36. 36. The fast food industry in America started at around the turn of the century when the first ever fast-food restaurant, known as ‘White Castle’, opened it's doors in Wichita, Kansas in 1916. This innovative concept offered a limited menu based around the hamburger whose production was in such high volumes that it allowed the restaurant to sell them for very low cost and high profit. history
  37. 37. Quality Service Food Menu Concept & Market Locatio n Manage ment Price Atmo spher e
  38. 38. Super Panini helps the health-minded customers who live in today's fastpaced world and need to eat in a hurry. Our low cost, health-oriented, menu will place emphasis on nutrition and balance at the same time it uses techniques to serve our food the fastest and most economical way possible. We will also exploit the new technologies of marketing available through the different social media and advertisement. concept & market
  39. 39. prices Our prices will remain competitive, implementing various different strategies for the rapid preparation of customized orders. We will be serving a slightly higher market, but we will still operate inside the limits of the prices present inside the fast food market industry of today.
  40. 40. The decor will be sleek-modern, with an emphasis on elegance of an almost surgical look. Polished surfaces, streamlined counters, and glass surfaces will be used. The dining room will accommodate a comfortable size crowd but the largest part of the floor will be given to self-managed stations like drink and salad bars; this will allow the customer to prepare his salads and drinks while he waits for his order. atmosphere
  41. 41. The general Manager is the Chief Operating Officer of any food service and is responsible for attracting and retaining customers. His main responsibility is the financial performance of the business and for that purpose he will hold frequent meetings with different departments like: 1. Food & Beverage, 2. Finance & Accounting, 3. Human Resources, and 4. Marketing & Sales. Assistant managers at Super Panini will take up floor service to include constant monitoring of the dining room, plus contact and interaction with the customers. management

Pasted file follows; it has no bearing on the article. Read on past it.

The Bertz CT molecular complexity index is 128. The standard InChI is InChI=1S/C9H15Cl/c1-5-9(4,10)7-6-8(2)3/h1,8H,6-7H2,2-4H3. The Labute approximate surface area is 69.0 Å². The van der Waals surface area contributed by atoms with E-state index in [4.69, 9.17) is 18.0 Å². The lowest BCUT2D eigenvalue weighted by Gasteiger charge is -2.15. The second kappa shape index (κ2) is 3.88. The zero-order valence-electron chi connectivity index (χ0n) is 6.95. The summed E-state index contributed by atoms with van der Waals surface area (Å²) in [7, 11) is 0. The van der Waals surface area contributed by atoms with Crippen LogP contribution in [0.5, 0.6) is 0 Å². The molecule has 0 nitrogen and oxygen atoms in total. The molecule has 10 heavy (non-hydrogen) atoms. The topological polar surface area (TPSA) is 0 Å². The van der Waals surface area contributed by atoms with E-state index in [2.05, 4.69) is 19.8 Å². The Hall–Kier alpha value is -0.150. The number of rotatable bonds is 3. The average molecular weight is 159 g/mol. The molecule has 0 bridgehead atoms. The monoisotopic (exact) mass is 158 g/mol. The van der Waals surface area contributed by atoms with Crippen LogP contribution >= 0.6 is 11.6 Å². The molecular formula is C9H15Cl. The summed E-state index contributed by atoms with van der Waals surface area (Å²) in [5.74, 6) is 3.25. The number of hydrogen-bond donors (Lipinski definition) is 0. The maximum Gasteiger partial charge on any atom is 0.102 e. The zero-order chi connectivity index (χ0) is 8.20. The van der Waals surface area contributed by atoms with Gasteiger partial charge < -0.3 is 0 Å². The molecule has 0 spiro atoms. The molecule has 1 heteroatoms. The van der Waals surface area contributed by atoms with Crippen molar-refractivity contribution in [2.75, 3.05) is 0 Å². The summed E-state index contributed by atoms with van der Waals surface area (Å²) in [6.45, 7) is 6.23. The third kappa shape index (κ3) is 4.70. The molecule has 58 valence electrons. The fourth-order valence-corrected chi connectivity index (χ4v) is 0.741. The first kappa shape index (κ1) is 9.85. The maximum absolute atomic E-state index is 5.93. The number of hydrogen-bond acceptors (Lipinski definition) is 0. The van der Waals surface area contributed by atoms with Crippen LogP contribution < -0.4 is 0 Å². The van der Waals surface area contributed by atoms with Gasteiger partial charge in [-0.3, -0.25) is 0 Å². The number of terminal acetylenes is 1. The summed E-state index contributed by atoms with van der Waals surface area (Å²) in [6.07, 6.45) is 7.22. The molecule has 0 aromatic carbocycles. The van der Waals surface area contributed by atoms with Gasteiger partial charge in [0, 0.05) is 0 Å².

42. 42. Super Panini stores will target two specific urban locations: a. High density business districts accommodating the office lunch-crowd on a quick lunch break before returning to work; and, b. Residential areas near parks and other exercise and relaxation spaces like beaches, where health-minded customers may congregate to exercise. location
  43. 43. The menu will consist of a selection of sandwiches prepared to a standard selection of ingredients and stored in full view of the public and with time indications communicating they are never older than twenty minute. The green portion of each sandwich will be made available to the customer at a fully-decked salad bar where he will be able to prepare an accompanying salad. This will prevent any soggy breads and ensure maximum freshness. Wraps will also be available. food
  44. 44. Our food service will be offered 24/7 and will include a drive-through window, although the menus offered on the floor and at the window will be different because the salad items would be prepackaged. Our operation would also use the highest technology available, from personal interphone communications to preprogrammed business software, to achieve total customer satisfaction. service
  45. 45. ‘Quality’ will be the key element in the commercial success of this enterprise; therefore, ‘Products & Services’ is of primary importance. The materials must be of excellent quality with an emphasis on the allimportant health oriented aspects of this market. Our look at service will be as a performance directed at satisfying the needs of our customers. quality
  46. 46. References http://www.foodservicewarehouse.com/education/how-to-start-a-restaurant/what-is-a-fast-casualrestaurant/c28982.aspx http://www.wisegeek.org/what-do-the-terms-back-of-house-and-front-of-house-mean.htm# http://www.foodservicewarehouse.com/education/restaurant-management-and-operations/an-overview-ofdifferent-restaurant-types/c27994.aspx https://blogs.technomic.com/casual-dining-concepts-may-be-leaving-opportunities-on-the-table/ http://restaurants.about.com/od/kitchenpositions/a/back_house_term.htm http://restaurant-hospitality.com/back-house